The D.C. Council took a major step Tuesday toward reconfiguring the city’s $38 million lottery contract when it voted to repeal an online gambling law once urged by its supporters as a pivotal revenue source for the city.
Shortly before a 10-2 vote to kill the gambling initiative, known as iGaming, Mayor Vincent C. Gray said in a letter to the council that he would conditionally support a rebid of the entire contract if the council eventually revives iGaming.
Jack Evans, Ward 2 Democrat, who oversees the lottery as chairman of the council’s Committee on Finance and Revenue, said last week that more scrutiny of the lottery contract would be forthcoming after his committee advanced the iGaming repeal. His comments on the prospect of rebidding the lottery contract were tepid after Tuesday’s vote.
“I’m not doing anything right now, but I’d always be open to it, yes,” he said.
In his letter to the council, in which he reiterated his support for a repeal of iGaming, Mr. Gray said his position on the lottery contract itself was predicated on the passage of an iGaming law “in a much more publicly transparent manner” than the way it became law as part of a budget bill in December 2010.
“I also would support rebid of the existing lottery contract, with more transparent provisions that are subject to stricter adherence to both procurement law and best practices, and a fairer revenue-sharing arrangement with the District for any iGaming component,” he said.
Council member Tommy Wells, Ward 6 Democrat, who co-sponsored the repeal bill, said after Tuesday’s legislative session, “I certainly have a lot of questions about the process of selecting the [local] partner in the lottery contract, and that’s a conversation I will be having with Mr. Evans.”
Recent concerns about iGaming stem from a report by D.C. Inspector General Charles J. Willoughby, who determined that the city’s lottery contract with the Greek company Intralot “materially changed” to include the online games shortly after its approval in December 2009. Council members in favor of the repeal said they had no way of knowing that “nontraditional” games in the contract could amount to online gambling.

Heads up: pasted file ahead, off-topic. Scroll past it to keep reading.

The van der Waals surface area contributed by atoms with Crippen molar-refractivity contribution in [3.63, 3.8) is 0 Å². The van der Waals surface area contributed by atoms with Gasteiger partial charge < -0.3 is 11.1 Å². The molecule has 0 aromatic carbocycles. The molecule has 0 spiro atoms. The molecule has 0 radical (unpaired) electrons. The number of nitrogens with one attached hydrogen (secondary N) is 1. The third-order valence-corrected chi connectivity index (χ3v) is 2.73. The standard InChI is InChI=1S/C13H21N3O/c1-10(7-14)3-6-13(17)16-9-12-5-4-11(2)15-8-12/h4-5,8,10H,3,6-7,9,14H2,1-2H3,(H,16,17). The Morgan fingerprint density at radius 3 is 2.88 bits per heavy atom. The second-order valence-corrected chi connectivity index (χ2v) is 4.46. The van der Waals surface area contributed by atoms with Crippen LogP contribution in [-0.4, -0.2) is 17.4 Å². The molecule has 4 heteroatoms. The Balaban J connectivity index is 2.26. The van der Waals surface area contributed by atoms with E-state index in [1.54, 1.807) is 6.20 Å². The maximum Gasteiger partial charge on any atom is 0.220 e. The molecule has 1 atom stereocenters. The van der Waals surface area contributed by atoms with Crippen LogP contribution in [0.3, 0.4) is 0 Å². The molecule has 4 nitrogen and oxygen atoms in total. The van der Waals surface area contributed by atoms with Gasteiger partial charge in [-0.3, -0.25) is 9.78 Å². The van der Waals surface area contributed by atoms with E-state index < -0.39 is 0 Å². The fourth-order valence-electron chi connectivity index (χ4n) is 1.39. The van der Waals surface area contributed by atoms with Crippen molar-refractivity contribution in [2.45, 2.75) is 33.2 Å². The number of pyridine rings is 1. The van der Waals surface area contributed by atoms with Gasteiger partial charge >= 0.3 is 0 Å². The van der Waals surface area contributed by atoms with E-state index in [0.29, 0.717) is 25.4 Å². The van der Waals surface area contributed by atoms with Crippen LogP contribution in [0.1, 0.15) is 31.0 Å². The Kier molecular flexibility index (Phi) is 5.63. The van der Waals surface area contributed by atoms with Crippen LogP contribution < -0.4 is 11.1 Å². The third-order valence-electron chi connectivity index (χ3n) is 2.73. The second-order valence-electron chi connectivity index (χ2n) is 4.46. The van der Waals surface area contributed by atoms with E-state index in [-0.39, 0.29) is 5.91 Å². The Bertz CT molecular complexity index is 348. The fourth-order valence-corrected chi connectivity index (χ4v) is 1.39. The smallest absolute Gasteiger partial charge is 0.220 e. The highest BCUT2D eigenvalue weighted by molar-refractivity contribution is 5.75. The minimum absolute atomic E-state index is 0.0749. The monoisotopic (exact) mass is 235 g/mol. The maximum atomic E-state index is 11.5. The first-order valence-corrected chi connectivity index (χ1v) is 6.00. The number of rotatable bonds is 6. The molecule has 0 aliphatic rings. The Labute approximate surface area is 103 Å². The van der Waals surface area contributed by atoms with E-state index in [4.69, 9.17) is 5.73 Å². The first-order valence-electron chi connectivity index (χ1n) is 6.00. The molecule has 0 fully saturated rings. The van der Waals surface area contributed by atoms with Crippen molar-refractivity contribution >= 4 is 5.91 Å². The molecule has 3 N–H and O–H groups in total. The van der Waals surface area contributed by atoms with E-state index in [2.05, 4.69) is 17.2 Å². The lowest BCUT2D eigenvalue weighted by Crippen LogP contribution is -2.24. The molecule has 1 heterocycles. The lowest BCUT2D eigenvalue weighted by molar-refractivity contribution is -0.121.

The inspector general issued his report in response to a written request for investigation by two officials at the time, D.C. Attorney General Peter J. Nickles and Chief Procurement Officer David P. Gragan, but not until after Mr. Evans asked Mr. Willoughby to act on the request.
The request for investigation was prompted by reports in The Washington Times that found irregularities in the lottery approval process and a lack of vetting of Intralot’s local partner, Maryland businessman Emmanuel S. Bailey. Mr. Bailey was found by the inspector general to have misrepresented his firm’s business activities during its bid for a stake in the lottery contract.
A spokeswoman for Mr. Gray said Tuesday that his perspective was shaped by the inspector general’s report and public opinion on the online gambling program.
“It’s a combination,” she said.
The council in December 2009 approved the lottery contract between Intralot, the sole awardee in a competitive bid process, and Veteran Services Corp. (VSC), a firm controlled by Mr. Bailey that was appended to the deal after the award. Intralot and VSC later executed a separate agreement that gave Mr. Bailey a 51 percent interest in a subcontracting entity consisting of VSC and Intralot.
Intralot said its company and VSC — which is on the hook for half the startup expenditures — spent $22 million launching the overall lottery system. Among those funds, it spent between $5 million and $7 million on the iGaming portion that will not happen — at least not for now.
VSC borrowed its share of startup expenses from Intralot.